In the best scenario for 2e students, both their gifted abilities and their disabilities are identified and supported. Too much focus on a child’s areas of weakness can have a negative impact on self-esteem: for this reason, experts recommend focusing first on a child’s areas of strength (appropriate challenge), then supporting areas of weakness. Unfortunately, these students can be tricky to diagnose and help! Even once needs are identified, helping 2e students can feel overwhelming for both parents and educators. Parent education, as well as support from other 2e parents, can help enormously. To learn more, check out the articles available through the nonprofit SENG (Supporting the Needs of the Gifted), the 2e Newsletter, and some of the sources below.
8 – Time Keeps on Slipping… The School Day is So Inefficient for my Kid’s Needs
Gifted children often learn more rapidly than their age-peers – which can make the school day frustrating for both students and parents.
“The day is too long and inefficient — not enough learning/hour.”
“Too much sitting, and not enough play breaks… I think all of the kids – gifted or not – would benefit from a few short recesses.”
Educators: make sure to communicate with parents about the ways your school accommodates rapid learners! Sometimes parents may be unaware of curriculum modifications providing depth and higher-level thinking opportunities for gifted learners. Some gifted students may benefit from a form of acceleration, and some can benefit from the pursuit of passion projects during extra school time.
Parents: while you are engaged in positive advocacy for your child at school, in the meantime, to help maintain or recover motivation, you can provide enrichment opportunities outside of school. Enrichment can take the form of after-school or weekend classes and events, online courses (formal or informal), school clubs, summer camps, mentorships in areas of interest, museums and travel, or just visits to the library… the possibilities are almost endless. Current research supports increased physical activity during the school day, so the tide may be turning in favor of more recess and opportunities for movement.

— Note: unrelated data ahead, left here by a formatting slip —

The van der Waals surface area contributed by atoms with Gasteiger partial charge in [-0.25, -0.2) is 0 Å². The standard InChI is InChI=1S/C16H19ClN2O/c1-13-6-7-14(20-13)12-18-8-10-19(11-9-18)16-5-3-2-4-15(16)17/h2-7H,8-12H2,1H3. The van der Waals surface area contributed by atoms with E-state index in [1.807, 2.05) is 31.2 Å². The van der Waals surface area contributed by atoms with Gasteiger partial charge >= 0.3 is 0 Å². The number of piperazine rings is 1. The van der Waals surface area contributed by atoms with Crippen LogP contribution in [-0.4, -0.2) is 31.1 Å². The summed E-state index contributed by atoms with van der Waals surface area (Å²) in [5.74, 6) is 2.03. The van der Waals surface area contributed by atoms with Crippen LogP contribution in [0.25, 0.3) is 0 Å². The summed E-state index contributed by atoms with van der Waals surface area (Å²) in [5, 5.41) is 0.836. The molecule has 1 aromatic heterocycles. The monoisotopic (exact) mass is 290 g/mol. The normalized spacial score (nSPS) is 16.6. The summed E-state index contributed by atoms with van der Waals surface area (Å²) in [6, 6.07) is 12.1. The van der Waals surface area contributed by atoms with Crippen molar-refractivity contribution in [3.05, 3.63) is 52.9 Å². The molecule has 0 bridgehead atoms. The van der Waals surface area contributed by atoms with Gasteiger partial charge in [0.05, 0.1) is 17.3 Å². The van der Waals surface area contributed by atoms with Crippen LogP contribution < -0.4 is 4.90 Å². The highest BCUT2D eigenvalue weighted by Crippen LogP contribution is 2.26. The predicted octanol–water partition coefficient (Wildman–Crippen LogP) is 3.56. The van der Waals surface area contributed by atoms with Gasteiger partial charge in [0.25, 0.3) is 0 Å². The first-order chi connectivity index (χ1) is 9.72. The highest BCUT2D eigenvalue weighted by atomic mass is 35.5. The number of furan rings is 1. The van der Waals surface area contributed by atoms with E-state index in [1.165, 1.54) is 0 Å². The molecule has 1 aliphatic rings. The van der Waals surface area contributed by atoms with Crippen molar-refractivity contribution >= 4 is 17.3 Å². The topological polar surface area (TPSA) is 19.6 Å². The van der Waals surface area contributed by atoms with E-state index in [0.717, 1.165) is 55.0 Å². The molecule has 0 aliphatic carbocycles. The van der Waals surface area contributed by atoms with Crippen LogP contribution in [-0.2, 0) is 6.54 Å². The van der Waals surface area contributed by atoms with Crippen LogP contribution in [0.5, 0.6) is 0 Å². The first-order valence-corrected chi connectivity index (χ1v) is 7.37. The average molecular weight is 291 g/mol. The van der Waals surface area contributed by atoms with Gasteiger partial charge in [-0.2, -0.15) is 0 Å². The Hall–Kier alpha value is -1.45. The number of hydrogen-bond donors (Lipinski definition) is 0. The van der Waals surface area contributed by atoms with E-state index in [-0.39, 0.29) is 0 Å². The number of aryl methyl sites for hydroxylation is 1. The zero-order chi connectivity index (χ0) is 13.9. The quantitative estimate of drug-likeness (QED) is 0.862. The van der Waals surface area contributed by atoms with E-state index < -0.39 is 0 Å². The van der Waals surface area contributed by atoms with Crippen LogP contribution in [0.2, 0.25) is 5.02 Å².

Unfortunately, as you can see, there aren’t many quick fixes to gifted parenting challenges. Fortunately, however, there are many other parents (and educators!) who care deeply about these children. If you have difficulty connecting locally, it is easier than ever to find resources online – as you’ve done by reading this post! If you have found it helpful, we invite you to follow our blog, to find us on Facebook, and to join a growing community of parents and educators who want to make a difference in education.
Remember – you are not alone. Raising a gifted or twice-exceptional child may be one of the greatest challenges you’ve experienced, but it will also be one of the most rewarding. Remember to celebrate and to enjoy the journey.
Nature, Needs, and Parenting the Gifted
Delisle, J. and Galbraith, J. (2002). When gifted kids don’t have all the answers: how to meet their social and emotional needs. Minneapolis, MN: Free Spirit Publishing.
Daniels, S. and Piechowski, M. M., Eds. (2009). Living with intensity. Tucson, AZ: Great Potential Press.